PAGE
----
Tuesday, January 8, 2013

General Approach to Choice of Foundations.

Having collected the information about the site including that noted in check-list 1 and obtained from the client answers to the queries including those noted in check-list 2, the foundation selection process can start. As discussed previously the design process evolves as the effects of  the various constraints are dealt with or any problems are solved. Tables 10.1, 10.2 and 10.3 give descriptions of the basic sub-soil and site types and a general guide to suitable foundations. In broad terms these tables will assist in the selection of foundation type. The lists are by no means exhaustive nor is the selection ever as simple as these tables may suggest, however, they should prove very useful as a general guide.

Table 10.1 gives details of foundations to account for varying sub-soil types ranging from rock to peat. The table gives comments on the effects of trees and shrubs on cohesive soils and gives notes on factors to be considered when selecting foundation type.

Table 10.2 gives details of suitable foundations to account for particular site conditions covering sloping, filled or affected by mining, old foundations, groundwater problems. The table gives notes on factors to be considered when selecting the foundation type.

Table 10.3 gives details of suitable foundation types to suit varying depths and strengths of bearing strata.

While Tables 10.1–10.3 give a general guide to the foundation selection by considering the factors which can influence this choice and earlier chapters have highlighted and discussed these points, check-list 3 provides a further list of points for consideration during the foundation selection process.

Check-list 3 – points to consider when assessing sub-soil conditions

(1) The extent of site investigations.
(2) The amount of information available prior to site investigations.
(3) The possibility of errors in the information received.
(4) The variability of the ground conditions.
(5) The inaccuracy of the soil mechanics.
(6) The effects of removal of the overburden.
(7) The effects of the groundwater.
(8) The seasonal effects of the groundwater levels.
(9) The effects of frost and seasonal weather changes.
(10) The effects of trees.
(11) The effects of the water-table on the depth at which various foundations will be considered.
(12) The effects of settlement.
(13) Variations of pressure with time.
(14) Variations of loading with time.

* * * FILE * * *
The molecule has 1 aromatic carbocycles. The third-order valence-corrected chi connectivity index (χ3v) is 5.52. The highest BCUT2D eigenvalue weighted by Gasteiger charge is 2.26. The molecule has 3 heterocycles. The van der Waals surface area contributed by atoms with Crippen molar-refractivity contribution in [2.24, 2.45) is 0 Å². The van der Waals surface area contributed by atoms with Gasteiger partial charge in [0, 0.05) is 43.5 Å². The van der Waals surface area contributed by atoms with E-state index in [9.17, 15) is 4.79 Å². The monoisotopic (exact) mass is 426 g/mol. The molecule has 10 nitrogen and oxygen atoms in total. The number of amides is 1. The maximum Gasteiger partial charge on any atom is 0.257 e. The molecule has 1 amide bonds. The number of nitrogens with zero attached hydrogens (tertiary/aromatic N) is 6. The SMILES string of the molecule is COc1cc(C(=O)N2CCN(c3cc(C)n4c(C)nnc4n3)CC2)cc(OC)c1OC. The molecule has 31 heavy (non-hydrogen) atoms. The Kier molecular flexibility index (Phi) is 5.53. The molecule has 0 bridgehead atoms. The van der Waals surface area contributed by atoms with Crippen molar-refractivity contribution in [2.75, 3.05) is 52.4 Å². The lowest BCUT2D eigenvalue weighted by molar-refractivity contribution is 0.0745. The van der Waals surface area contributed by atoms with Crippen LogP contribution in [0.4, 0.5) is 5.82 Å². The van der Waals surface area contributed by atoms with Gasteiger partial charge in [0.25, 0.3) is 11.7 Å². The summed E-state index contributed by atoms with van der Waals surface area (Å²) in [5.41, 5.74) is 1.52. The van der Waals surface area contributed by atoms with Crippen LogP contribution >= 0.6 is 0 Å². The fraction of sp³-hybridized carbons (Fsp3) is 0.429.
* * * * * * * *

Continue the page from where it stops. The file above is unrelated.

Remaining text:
These factors will influence the bearing/settlement capacity of the sub-soil.

When evaluating test results or information from so-called specialists these data should be very carefully interpreted since the information on which their experience is based is generally limited by their specialized activities. For example, recommendations from one expert may clash with the requirements of another. It is therefore up to the engineer to gather the data and reassess in overall terms the reliability, relevance and practicality of both the information and recommendations being made. When selecting a  foundation type it should also be appreciated that prices of materials and labour vary depending on the timing and location of the project. The size of the contract can have a significant effect on the economics of the solution. For example, the effects of fixed costs such as those for getting piling rigs on and off the site can be very small when spread over a large number of piles, on the other hand they can prove to be the major cost when a small number of piles are to be driven. It is also necessary to keep up-to-date with piling and ground improvement techniques to ensure that decisions made on cost and performance are current.

High costs can be generated by complex shuttering details to foundations. These costs can be reduced significantly  if details are simplified, for example, concrete can be cast against hand packed hardcore in raft construction. Two stage concrete pours for raft edges can use earth faces for shuttering to the first pour. Brickwork built off the raft edge can act as shuttering to the second pour (see Fig. 10.1). When adopting this form of construction it is necessary  to increase reinforcement cover against earth faces and to provide reinforcement connection between the first and second concrete pours. An appreciation of construction methods and problems is also helpful in determining which foundation type to adopt. Pouring concrete under water using tremie techniques can suggest trench fill rather than strip and masonry (where it would be necessary to pump out the water to enable the masonry to be constructed).

Fig. 10.1 Raft edge construction.

Deep excavations in waterlogged ground are best avoided and alternative foundation solutions using rafts should be considered. It is advisable to avoid deep strips, pier and beam and piled foundations where mining is a problem.

In addition to construction considerations affecting the foundation selection, basic decisions in the design process can be significant. Varying the shape, length or rigidity of the foundation can have a major influence on performance.

The introduction of joints in the substructure and super- structure can be exploited in the foundation design and selection. Adopting a composite design for the foundation can also affect the type of foundation to be selected.

The importance of the above items are dealt with in detail in other chapters but they are included here as a useful reminder of the early part of the design process and to assist in the gathering of all relevant information.

Table 10.1 Foundation selection to suit sub-soil type

Table 10.2 Foundation selection to suit varying site conditions

Table 10.3 Foundation selection to suit bearing strata strength and depth

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